The Lease will terminate upon the proper expiration of its terms or at the Lessor's election upon a default by the Lessee. See id. at 14-15 (" Section 11. TERMINATION OF LEASE."). A default will occur when the Lessee fails to pay any part of the rent due under Section 4(a) after having been given thirty days' written notice or fails to perform other covenants, agreements, and/or obligations after having been given sixty days' written notice. See id. at 15-16 (" Section 12 . DEFAULT BY LESSEE."). The commencement of any proceedings for relief under any sort of bankruptcy or insolvency law will also constitute a default.

Should the Lessor opt for termination upon default, the Lease provides that the Lessor becomes entitled to the Demised Property as well as all revenues, rents, issues, income and profits therefrom and that the Lessee ceases to have any estate, right, title, or interest in the Demised Property. The Lease further requires that the Lessee turn over to Lessor property and cash sufficient to operate the Demised Property for one year. Additionally, the Lessor is entitled to payment of all damages suffered "by reason of or arising from the breach or default of Lessee or termination of th[e] Lease, with interest thereon at 6% per annum, plus reasonable attorney's fees, costs and expenses of Lessor." Id. at 16.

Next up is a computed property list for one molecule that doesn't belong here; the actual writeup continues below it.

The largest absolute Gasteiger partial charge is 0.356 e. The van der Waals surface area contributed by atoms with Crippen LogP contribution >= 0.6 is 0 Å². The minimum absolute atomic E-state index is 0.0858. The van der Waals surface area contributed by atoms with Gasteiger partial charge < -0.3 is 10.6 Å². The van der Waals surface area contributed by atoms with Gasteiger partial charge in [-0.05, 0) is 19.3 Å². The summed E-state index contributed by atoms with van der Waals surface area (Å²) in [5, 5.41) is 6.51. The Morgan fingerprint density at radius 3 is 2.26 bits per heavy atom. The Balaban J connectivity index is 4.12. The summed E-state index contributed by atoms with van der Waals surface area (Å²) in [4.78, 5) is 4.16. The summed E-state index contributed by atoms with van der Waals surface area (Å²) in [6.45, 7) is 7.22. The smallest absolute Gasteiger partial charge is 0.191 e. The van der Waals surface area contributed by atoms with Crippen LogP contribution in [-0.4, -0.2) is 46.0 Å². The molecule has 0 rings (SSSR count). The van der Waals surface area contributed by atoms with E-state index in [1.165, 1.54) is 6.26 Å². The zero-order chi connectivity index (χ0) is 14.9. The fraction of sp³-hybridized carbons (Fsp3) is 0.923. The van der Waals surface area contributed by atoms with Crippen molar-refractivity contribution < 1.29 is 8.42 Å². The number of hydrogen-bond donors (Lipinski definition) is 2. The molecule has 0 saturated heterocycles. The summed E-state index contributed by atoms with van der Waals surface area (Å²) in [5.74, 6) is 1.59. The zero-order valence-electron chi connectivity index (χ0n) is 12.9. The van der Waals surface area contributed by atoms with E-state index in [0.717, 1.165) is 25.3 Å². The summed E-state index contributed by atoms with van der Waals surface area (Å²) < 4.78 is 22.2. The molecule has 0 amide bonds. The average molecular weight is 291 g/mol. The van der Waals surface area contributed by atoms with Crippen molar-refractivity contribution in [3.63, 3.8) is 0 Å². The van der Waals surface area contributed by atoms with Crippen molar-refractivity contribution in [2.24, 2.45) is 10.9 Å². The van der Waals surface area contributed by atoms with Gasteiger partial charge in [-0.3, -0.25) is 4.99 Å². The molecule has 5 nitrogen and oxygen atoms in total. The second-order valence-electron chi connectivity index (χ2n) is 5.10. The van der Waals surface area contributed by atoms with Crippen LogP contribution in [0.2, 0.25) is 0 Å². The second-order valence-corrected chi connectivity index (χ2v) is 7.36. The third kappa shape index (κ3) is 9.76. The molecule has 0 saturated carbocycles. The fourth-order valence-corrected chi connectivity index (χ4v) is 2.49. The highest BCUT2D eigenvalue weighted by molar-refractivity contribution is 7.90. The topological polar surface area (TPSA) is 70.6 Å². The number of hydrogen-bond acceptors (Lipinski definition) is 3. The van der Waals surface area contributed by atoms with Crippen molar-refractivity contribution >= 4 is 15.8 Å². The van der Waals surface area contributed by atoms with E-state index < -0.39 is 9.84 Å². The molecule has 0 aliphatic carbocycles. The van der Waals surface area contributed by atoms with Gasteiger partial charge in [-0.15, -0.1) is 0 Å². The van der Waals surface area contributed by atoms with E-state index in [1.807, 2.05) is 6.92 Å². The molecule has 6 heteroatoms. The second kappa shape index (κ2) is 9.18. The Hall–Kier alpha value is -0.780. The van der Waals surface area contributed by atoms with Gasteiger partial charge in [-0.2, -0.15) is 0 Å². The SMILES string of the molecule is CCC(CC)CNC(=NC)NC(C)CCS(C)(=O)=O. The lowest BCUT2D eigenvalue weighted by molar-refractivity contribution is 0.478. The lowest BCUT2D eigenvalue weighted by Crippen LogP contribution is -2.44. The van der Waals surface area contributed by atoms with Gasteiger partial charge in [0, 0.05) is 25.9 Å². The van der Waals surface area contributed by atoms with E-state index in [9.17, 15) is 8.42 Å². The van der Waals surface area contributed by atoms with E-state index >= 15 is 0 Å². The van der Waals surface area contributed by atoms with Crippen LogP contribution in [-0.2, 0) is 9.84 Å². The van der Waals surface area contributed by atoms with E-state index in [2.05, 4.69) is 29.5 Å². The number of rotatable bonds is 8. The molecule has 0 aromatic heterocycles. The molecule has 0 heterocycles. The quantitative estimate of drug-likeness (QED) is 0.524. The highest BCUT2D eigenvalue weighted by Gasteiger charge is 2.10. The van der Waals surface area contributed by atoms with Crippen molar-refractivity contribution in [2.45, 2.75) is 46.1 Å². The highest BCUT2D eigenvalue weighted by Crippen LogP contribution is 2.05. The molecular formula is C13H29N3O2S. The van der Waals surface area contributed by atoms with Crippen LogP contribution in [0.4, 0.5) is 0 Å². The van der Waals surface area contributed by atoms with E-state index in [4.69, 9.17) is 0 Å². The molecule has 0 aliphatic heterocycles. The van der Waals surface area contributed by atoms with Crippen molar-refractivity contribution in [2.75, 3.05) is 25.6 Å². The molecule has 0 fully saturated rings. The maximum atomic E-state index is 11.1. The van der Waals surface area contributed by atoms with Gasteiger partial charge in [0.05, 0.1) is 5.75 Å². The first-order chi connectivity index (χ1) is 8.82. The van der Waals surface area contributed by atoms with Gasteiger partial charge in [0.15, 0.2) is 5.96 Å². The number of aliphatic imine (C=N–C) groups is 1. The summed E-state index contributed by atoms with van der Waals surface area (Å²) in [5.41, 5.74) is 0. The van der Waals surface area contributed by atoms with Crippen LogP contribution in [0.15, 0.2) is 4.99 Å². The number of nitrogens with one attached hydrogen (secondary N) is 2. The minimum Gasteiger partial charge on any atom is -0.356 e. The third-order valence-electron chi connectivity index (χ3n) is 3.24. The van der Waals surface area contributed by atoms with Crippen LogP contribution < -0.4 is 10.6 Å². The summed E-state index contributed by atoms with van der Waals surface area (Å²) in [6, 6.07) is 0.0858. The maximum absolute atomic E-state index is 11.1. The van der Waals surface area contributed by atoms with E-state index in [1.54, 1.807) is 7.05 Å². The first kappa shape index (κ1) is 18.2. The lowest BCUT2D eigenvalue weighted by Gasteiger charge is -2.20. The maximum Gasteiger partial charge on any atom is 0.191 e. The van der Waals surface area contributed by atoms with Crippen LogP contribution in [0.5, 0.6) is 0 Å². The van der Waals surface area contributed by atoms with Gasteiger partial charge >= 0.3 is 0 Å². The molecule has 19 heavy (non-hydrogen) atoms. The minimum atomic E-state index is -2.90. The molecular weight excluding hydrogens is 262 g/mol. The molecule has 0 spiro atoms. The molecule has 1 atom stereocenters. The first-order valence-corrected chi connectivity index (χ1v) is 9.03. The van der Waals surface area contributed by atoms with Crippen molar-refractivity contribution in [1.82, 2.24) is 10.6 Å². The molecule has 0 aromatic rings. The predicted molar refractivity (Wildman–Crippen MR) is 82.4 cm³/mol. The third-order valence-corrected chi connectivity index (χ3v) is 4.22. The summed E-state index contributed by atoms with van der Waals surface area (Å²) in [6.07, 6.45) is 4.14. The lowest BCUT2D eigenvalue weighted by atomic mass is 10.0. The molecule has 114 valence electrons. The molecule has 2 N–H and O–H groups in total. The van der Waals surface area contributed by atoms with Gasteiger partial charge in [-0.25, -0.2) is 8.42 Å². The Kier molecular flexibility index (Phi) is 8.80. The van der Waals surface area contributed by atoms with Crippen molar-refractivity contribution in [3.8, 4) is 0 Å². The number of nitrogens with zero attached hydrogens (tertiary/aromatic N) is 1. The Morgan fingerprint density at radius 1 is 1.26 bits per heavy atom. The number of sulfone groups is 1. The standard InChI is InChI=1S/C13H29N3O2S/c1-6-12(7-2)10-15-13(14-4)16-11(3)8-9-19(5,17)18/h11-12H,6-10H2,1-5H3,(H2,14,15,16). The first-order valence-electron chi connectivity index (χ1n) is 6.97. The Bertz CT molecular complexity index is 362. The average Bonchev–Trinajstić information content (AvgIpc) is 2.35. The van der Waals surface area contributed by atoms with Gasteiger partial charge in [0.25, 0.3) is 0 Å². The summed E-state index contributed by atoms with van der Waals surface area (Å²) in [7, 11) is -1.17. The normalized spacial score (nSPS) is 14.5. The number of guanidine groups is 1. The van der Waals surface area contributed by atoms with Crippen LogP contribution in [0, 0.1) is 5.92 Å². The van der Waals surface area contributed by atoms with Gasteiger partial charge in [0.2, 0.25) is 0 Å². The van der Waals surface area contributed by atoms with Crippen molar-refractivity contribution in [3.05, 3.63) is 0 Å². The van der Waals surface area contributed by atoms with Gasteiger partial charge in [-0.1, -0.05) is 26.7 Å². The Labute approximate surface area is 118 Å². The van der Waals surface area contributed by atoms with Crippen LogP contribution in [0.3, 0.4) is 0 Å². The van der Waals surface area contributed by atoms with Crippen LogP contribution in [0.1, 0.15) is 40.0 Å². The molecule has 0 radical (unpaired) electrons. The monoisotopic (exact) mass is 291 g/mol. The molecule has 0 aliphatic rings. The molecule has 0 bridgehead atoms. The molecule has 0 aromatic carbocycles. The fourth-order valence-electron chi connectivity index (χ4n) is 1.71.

Nevertheless, as long as the Lessee is not in default, the Lessor is subject to several restrictions under the Lease. See id. at 8-11 (" Section 8. COVENANTS OF LESSOR."). For example, Section 8(a)(2) prohibits the Lessor from issuing any stock (or options to purchase such stock) without the prior written consent of the Lessee, which must not be unreasonably withheld. Section 8 contains other covenants which require the Lessor to take all action within its control necessary to preserve its corporate existence (Section 8(a)(1)) and which restrict its ability to incur debt (Section 8(a)(5)). See id. at 8-9. Similarly, Section 8(b)(1) prevents the Lessor from declaring any dividend on its common stock in an amount exceeding (1) the non-demised property, the proceeds thereof and income therefrom; and (2) the annual rent of $915, 000 due pursuant to Section 4(a).